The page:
De Brabantse Pijl is cool race. It’s a date to look out for on the calendar and an event I’d one day like to watch live. Starting in Leuven, Brabant, the race is another under the Flanders umbrella. However, it doesn’t feel much like its cobbled siblings – taking place a full 10 days after Ronde – and instead seeks companionship from the upcoming Ardennes week. Brabtanse Pijl is often called a transitional race which allows fans to wave goodbye to the cobbled season and get ready to embrace the hills of Liege.
It’s strange for a race to exist with a reputation of this sort but such is the difference between Flanders and Wallonia in terms of both cycling history and their relative merits. Brabantse Pijl does such a good job at igniting our excitement ahead of the Ardennes that I’ve began to wonder if there could be other transitional one day races sandwiched into the pro cycling calendar.
In the week between Flanders and Roubaix, let’s have a team time trial from Kwaremont to the Arenberg Forest. We’d call it the ‘Arenberg Challenge’ and a team of all-stars could take on the Quick-Step wolfpack. Oleg Tinkov could sponsor the whole thing. Or Velon.
What about in the early season? We could have a nice transitional race to mark the end of the Australian racing season. Stage 1A would see riders tackle rolling terrain from South to Western Australia. The first 100 riders to finish would then catch a plane to Oman for Stage 1B; five loops of the Ministry of Tourism. We’d call it The Cadel Evans Great Big Plane Trip.
These are – of course – terrible ideas with more flaws than a Sep Vanmarcke race strategy.
As far as transitional races go, Brabantse Pijl knows just how to act. There are 27 listed climbs – one more than last year – but nothing long enough to attract the pure climbers (Alejandro Valverde has never chosen to ride the race). Instead, Brabantse receives a nice hangover from Ronde with names such as Peter Sagan, Johan Museeuw and Michele Bartoli all on the roll of honour. Although known primarily for a lumpy finishing circuit, Brabantse isn’t scared to visit a cobble.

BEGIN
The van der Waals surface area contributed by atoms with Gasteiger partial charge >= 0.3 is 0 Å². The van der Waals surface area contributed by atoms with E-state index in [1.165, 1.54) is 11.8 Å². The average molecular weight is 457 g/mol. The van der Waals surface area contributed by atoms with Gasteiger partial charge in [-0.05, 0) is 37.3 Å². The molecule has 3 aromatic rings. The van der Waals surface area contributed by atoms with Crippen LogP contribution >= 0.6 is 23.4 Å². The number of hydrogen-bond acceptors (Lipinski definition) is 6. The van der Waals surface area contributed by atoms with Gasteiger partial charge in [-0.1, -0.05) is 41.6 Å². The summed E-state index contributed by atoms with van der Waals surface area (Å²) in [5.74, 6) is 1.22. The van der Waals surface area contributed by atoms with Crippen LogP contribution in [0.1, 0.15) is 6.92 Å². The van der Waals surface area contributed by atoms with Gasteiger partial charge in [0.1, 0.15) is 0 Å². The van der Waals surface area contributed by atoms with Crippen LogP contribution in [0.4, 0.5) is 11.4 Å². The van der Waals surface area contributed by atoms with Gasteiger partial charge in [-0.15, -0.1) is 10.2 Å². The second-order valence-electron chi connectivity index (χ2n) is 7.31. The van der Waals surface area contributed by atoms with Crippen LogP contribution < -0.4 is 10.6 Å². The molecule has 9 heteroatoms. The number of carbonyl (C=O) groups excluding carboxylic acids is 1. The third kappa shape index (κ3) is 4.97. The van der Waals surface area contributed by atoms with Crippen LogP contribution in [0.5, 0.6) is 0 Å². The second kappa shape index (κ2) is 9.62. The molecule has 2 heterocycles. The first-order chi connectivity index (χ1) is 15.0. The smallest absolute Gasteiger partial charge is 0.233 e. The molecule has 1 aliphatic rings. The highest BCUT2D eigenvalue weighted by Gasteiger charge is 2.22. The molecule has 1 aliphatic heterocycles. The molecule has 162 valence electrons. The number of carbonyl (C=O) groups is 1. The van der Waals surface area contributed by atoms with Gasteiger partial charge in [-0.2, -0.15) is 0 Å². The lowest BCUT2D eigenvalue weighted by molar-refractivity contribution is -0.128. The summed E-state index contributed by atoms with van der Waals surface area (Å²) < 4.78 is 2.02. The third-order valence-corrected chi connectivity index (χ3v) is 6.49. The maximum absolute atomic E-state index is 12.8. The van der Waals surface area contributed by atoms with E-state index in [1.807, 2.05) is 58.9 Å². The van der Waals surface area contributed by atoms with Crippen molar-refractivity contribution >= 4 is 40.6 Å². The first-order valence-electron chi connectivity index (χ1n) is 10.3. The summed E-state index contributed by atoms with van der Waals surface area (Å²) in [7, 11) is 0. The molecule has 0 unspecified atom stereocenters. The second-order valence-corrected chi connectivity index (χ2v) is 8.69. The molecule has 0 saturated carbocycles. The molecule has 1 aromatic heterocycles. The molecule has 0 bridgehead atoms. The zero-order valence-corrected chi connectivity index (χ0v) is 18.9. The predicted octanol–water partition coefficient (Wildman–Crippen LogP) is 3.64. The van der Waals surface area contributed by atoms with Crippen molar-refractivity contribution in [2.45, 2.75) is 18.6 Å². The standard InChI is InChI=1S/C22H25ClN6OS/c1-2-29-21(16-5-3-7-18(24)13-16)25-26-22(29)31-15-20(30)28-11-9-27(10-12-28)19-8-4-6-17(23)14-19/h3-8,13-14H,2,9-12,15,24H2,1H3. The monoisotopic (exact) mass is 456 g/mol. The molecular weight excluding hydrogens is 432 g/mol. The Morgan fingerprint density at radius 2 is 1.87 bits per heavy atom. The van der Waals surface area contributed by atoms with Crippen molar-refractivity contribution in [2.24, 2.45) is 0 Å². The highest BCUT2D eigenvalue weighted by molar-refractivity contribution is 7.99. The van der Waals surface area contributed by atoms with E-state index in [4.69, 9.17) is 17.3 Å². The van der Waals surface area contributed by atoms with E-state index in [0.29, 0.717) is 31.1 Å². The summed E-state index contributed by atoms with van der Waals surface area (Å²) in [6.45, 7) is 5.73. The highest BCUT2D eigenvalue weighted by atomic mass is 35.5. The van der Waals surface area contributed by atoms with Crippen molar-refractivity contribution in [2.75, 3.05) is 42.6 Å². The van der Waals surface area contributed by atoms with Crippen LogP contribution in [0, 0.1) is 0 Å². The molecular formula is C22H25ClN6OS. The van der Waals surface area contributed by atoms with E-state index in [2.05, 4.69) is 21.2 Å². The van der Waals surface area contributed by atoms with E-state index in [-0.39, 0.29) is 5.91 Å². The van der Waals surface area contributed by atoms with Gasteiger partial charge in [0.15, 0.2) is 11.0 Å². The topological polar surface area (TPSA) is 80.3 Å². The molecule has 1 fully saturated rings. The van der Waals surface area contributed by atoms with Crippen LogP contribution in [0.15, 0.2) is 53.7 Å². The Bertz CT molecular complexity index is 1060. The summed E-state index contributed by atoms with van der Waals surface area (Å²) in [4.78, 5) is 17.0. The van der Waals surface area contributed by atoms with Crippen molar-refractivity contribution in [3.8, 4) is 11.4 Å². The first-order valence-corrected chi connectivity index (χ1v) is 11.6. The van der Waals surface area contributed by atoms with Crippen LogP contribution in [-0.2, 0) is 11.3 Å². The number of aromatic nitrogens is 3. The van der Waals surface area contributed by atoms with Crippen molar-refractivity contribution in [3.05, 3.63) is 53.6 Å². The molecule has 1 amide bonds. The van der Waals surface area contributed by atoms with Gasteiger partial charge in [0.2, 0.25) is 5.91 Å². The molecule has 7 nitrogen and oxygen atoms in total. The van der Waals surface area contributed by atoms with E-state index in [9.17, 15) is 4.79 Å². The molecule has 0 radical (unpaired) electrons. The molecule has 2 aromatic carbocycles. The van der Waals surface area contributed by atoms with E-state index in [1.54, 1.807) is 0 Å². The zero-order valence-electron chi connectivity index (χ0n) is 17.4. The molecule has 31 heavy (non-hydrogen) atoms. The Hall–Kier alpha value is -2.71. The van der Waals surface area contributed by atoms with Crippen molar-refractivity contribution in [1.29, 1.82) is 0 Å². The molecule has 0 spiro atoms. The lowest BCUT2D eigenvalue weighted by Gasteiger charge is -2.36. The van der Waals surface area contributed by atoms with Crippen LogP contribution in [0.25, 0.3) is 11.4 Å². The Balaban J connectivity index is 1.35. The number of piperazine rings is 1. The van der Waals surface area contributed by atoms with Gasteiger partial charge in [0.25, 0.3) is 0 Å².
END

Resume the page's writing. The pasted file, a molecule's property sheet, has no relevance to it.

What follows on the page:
The closing circuit of the race is where things start to get lively. Five climbs packed into less than 25km entice plenty of attackers and anybody with an interest in winning will need to have some power in the legs to join the winning move.
Only the Ijshelderlaam climb is longer than a kilometre but the circuit allows no time to relax. The final climb, Schavei, crests just before the finish and the race will have been decided by the top. It’s around 700m long and averages just over 5%. This means we’ll see sprinters vs. climbers vs. everything in between.
Sonny Colbrelli won the race last year and (whisper this) the closing kilometres were more exciting than those of Amstel, La Fleche and Liege. He returns to the race after a strong start to the season which included a brilliant win on the Hatta Dam. All signs point towards another surge on the Schavei but he’ll face plenty of tough opposition.
BMC bring Dylan Teuns who should love the race. The same can be said of last year’s third place finisher Tiesj Benoot. The Lotto Soudal rider was superb in Strade Bianche but may lack the kick to win from a big group.
If Benoot needs a partner to attack with he can look towards Quick-Step’s captain Bob Jungels. I can see the two causing havoc if they make an early move. With Brabantse unlikely to be Jungels’ main aim, Quick-Step may turn to one of their other riders. I’m keeping my eyes out for the underrated Peter Serry; although he may wish the race was harder.
Interestingly, there’s no Team Sunweb which means no Michael Matthews. In fact, plenty of World Tour teams have opted to skip this race. This is great news for plenty of Pro Continental teams.
Nippo bring Marco Canola and JJ Lobato and I think the pair will love this finish. Israel Cycling Academy bring an out-of-form Kristian Sbargali, whilst CCC Sprandi Polkowice can boast Volta Limburg winner Jan Tratnik. It’s also the time of the season to take Wanty-Groupe Gobert seriously. I’m hoping to see Andrea Pasqualon bounce back to his best.
You’ll also see Tour de France polka dot holder Warren Barguil on the startlist. Long-time no see…
I think we’ll see Colbrelli vs Teuns on the final climb. Teuns has been building form and I’ll be backing him for the win. I’ll also be hoping to catch Jumbo’s Enrico Battaglin at a decent price.